The first-week applicants claim unemployment benefits is referred to as the “waiting week” and no benefits are paid for that week. The UI petitioner must still certify that week and meet all other unemployment insurance eligibility requirements in order to receive future benefits. The former worker has only one waiting week in a benefit year. To receive credit for the waiting week, the claimant must: certify the week either online or by telephone, work less than full-time, earn less than his or her weekly benefit amount and meet all requirements for the week.
In claiming benefits for unemployment in North Dakota, a claimant can opt for deductions to be made from the federal unemployment benefits he or she is receiving. One such example a claimant may elect a deduction is child support. Job Service North Dakota may be required by federal law to make deductions from unemployment insurance payments to satisfy an applicant’s child support obligation. Also, a pension, retirement, annuity, or other similar periodic payment will reduce the weekly payment of benefits if employers in the base period contributed to or maintained the pension pay. These pensions can include private employer and union pensions, state and local government pensions, federal civil service pensions including disability pensions, military retirement pensions, and railroad retirement annuities.
Federal unemployment benefits in ND are fully taxable. However, income tax is not withheld from the former employee’s benefits unless he or she requests withholding. If the unemployment insurance benefits claimant requests that federal taxes be withheld, Job Service North Dakota will withhold 10 percent of the gross amount for taxes. The claimant may also request North Dakota state tax be withheld at a rate of 2 percent of the gross amount. By January 31 of each year, Job Service North Dakota will mail the claimant’s a 1099 statement to the last known address.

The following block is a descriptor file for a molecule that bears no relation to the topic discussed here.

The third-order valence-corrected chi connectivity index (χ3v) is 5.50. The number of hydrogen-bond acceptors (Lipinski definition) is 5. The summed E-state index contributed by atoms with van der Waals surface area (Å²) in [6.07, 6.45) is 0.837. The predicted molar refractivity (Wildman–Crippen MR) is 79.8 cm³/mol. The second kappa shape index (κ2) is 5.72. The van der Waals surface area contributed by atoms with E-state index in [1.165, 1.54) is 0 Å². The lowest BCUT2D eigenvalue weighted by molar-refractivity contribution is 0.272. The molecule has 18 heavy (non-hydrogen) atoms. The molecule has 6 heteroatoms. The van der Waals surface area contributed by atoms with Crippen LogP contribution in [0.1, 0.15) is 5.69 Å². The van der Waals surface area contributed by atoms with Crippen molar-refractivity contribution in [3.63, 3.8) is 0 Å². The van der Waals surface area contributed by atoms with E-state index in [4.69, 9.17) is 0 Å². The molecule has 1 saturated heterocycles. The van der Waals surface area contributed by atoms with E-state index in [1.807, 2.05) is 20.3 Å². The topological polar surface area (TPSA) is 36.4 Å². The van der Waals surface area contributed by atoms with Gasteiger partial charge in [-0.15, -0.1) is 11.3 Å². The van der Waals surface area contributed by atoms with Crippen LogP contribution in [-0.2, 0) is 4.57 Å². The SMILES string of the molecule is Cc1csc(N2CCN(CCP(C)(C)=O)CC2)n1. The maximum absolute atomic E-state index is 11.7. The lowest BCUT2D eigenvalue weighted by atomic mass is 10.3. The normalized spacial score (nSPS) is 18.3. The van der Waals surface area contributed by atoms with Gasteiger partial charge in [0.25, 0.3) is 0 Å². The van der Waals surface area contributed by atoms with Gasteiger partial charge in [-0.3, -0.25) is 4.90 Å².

Filing for the Weekly Unemployment Benefit in North Dakota
For how to claim unemployment benefits in North Dakota, once the applicant files his or her federal unemployment benefits claim, he or she must complete weekly certifications and meet all eligibility requirements to receive benefits for the week. This can be done online or by phone. During the certification process, the claimant will be asked a series of questions including questions regarding earnings for the week. Weekly certification is the process used to verify that a claimant meets all qualifications for unemployment during the week being claimed.
An applicant who qualifies for unemployment needs to certify within 13 days of the Saturday of the week in which he or she initiated a claim, or certify within 13 days of the Saturday of the last week previously certified. The applicant cannot skip a week of certification and then certify a week later. All weeks must be certified in order, without a break.
Certification for claiming unemployment insurance coverage cannot be completed until after the week has ended; each week ends on Saturday so that the applicant can complete the weekly certification beginning Sunday; the applicant must complete the weekly certification by 10 p.m. on the 13th day.
What Is Unemployment Insurance?
Unemployment insurance is a type of government compensation that can be obtained by newly unemployed workers who require financial assistance while they purse new work opportunities. These unemployment benefits are available to eligible individuals for a pre-determined period and help them cover rent, food and other necessary expenses. To find out more about unemployment insurance and how you can start receiving government compensation today, download our guide.
Can Everyone Get Unemployment Benefits?
Unemployment insurance is only available to qualified individuals. Applicants must have an acceptable reason for being out of work, they must meet past income thresholds and more. Find out if you qualify to receive unemployment compensation by downloading our comprehensive guide here.